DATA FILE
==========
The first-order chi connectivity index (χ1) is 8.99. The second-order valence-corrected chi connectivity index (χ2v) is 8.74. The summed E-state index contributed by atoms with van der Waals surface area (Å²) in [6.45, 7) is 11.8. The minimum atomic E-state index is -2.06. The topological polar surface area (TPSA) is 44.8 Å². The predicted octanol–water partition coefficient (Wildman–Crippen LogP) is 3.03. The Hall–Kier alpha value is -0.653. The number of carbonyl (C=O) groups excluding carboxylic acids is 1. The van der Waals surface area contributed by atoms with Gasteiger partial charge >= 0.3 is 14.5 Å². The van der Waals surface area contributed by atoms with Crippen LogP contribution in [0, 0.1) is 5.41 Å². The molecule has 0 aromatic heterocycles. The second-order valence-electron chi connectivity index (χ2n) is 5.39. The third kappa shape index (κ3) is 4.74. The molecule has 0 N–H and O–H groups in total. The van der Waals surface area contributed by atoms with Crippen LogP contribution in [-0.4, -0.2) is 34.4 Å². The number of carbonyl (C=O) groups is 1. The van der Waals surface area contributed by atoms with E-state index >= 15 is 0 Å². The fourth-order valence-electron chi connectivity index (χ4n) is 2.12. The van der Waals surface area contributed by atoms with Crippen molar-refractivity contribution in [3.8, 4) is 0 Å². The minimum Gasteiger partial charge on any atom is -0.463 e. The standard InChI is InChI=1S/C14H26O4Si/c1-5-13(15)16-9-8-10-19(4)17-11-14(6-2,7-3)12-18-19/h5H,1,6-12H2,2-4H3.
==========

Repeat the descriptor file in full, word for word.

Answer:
The first-order chi connectivity index (χ1) is 8.99. The second-order valence-corrected chi connectivity index (χ2v) is 8.74. The summed E-state index contributed by atoms with van der Waals surface area (Å²) in [6.45, 7) is 11.8. The minimum atomic E-state index is -2.06. The topological polar surface area (TPSA) is 44.8 Å². The predicted octanol–water partition coefficient (Wildman–Crippen LogP) is 3.03. The Hall–Kier alpha value is -0.653. The number of carbonyl (C=O) groups excluding carboxylic acids is 1. The van der Waals surface area contributed by atoms with Gasteiger partial charge >= 0.3 is 14.5 Å². The van der Waals surface area contributed by atoms with Crippen LogP contribution in [0, 0.1) is 5.41 Å². The molecule has 0 aromatic heterocycles. The second-order valence-electron chi connectivity index (χ2n) is 5.39. The third kappa shape index (κ3) is 4.74. The molecule has 0 N–H and O–H groups in total. The van der Waals surface area contributed by atoms with Crippen LogP contribution in [-0.4, -0.2) is 34.4 Å². The number of carbonyl (C=O) groups is 1. The van der Waals surface area contributed by atoms with E-state index >= 15 is 0 Å². The fourth-order valence-electron chi connectivity index (χ4n) is 2.12. The van der Waals surface area contributed by atoms with Crippen molar-refractivity contribution in [3.8, 4) is 0 Å². The minimum Gasteiger partial charge on any atom is -0.463 e. The standard InChI is InChI=1S/C14H26O4Si/c1-5-13(15)16-9-8-10-19(4)17-11-14(6-2,7-3)12-18-19/h5H,1,6-12H2,2-4H3.